China's use of agricultural plastic mulch films, projected to 2024. Graphic: Bloomberg

5 September 2017 (Bloomberg News) – China will expand its agricultural use of environment-damaging plastic film to boost crop production even as authorities try to curb soil pollution, a government scientist said.

Some 1.45 million metric tons of polyethylene are spread in razor-thin sheets across 20 million hectares (49 million acres) — an area about half the size of California — of farmland in China. Use of the translucent material may exceed 2 million tons by 2024 and cover 22 million hectares, according to Yan Changrong, a researcher with the Chinese Academy of Agricultural Sciences in Beijing.

The plastic sheets, used as mulch over 12 percent of China’s farmland, are growing in popularity because they trap moisture and heat, and prevent weeds and pests. Those features can bolster cotton, maize and wheat yields, while enabling crops to be grown across a wider area.

“The technology can boost yields by 30 percent, so you can image how much extra production we can get — it can solve the problems of producing sufficient food and fiber,” Yan said in an interview at his office at the academy’s Institute of Environment and Sustainable Development in Agriculture.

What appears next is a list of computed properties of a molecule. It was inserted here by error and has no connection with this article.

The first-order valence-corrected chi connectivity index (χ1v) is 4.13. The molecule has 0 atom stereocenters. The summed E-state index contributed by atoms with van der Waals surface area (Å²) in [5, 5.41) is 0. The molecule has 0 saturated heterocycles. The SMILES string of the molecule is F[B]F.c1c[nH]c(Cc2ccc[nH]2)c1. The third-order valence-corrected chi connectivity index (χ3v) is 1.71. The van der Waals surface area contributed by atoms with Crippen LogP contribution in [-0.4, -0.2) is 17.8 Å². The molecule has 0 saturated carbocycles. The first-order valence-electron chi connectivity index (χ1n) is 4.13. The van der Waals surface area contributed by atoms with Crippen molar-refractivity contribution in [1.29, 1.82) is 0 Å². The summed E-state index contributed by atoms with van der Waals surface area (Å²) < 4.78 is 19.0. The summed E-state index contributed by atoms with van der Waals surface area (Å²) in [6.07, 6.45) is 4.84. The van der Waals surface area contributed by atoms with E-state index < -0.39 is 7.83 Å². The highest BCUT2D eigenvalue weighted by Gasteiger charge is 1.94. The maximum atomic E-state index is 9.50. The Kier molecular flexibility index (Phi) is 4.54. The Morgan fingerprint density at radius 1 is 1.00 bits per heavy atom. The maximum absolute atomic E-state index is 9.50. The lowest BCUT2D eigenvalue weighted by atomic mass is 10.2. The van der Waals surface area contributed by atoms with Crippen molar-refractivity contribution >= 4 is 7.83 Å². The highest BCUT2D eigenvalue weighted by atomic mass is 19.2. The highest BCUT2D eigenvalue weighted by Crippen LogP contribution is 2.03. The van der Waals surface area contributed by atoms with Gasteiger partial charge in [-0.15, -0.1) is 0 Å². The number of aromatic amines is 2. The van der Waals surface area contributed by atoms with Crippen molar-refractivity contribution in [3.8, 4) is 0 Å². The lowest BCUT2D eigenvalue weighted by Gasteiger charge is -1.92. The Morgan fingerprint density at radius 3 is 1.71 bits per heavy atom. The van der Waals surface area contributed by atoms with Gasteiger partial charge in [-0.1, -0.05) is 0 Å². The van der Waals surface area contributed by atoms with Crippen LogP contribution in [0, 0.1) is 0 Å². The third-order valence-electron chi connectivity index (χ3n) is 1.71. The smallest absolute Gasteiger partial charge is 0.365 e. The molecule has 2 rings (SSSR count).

The downside is that polypropylene film isn’t biodegradable and often not recycled. Potentially cancer-causing toxins can be released into the soil from the plastic residue, known locally as “white pollution,” which is present at levels of 60-to-300 kilograms (132-to-661 pounds) per hectare in some provinces.

While polyethylene contamination occurs worldwide, the threat is especially acute for China, where about a fifth of arable land contained levels of toxins exceeding national standards, according to 2014 government estimates.

Regrettably, there are no viable alternatives to polyethylene that possess the same agronomic advantages. That means farmers are compelled to keep using it to boost production and income, said Yan, as he flicked through slides showing pollution in the northwest region of Xinjiang.

Aerial view of farm land with plastic soil cover in Sichuan province. Photo: Jie Zhao / Corbis / Getty Images

The material enables crops to be grown in both drier and colder environments. In Xinjiang, which accounts for almost 70 percent of the country’s cotton output, plastic mulch is used on all cotton farms; and across 93 percent of the country’s tobacco fields, he said. The film reduces water demand by 20-to-30 percent.

To address mounting food-safety concerns amid worsening soil pollution, in May last year China’s State Council urged the recycling of used mulch films. The country’s top legislative body, the National People’s Congress, is also drafting the country’s first soil pollution law. [more]

Plastic Film Covering 12% of China's Farmland Pollutes Soil



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